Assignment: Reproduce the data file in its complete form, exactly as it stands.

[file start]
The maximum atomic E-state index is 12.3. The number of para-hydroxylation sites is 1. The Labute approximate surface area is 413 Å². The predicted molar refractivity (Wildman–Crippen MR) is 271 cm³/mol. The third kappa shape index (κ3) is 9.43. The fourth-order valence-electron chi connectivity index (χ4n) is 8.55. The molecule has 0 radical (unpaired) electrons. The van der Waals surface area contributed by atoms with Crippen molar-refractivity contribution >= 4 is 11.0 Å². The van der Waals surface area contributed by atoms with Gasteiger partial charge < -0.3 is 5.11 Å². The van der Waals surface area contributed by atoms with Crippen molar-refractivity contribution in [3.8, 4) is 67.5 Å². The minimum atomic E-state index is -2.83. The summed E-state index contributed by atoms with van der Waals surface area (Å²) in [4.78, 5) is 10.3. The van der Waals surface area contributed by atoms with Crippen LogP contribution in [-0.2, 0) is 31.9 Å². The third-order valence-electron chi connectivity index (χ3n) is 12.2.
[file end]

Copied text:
The maximum atomic E-state index is 12.3. The number of para-hydroxylation sites is 1. The Labute approximate surface area is 413 Å². The predicted molar refractivity (Wildman–Crippen MR) is 271 cm³/mol. The third kappa shape index (κ3) is 9.43. The fourth-order valence-electron chi connectivity index (χ4n) is 8.55. The molecule has 0 radical (unpaired) electrons. The van der Waals surface area contributed by atoms with Crippen molar-refractivity contribution >= 4 is 11.0 Å². The van der Waals surface area contributed by atoms with Gasteiger partial charge < -0.3 is 5.11 Å². The van der Waals surface area contributed by atoms with Crippen molar-refractivity contribution in [3.8, 4) is 67.5 Å². The minimum atomic E-state index is -2.83. The summed E-state index contributed by atoms with van der Waals surface area (Å²) in [4.78, 5) is 10.3. The van der Waals surface area contributed by atoms with Crippen LogP contribution in [-0.2, 0) is 31.9 Å². The third-order valence-electron chi connectivity index (χ3n) is 12.2.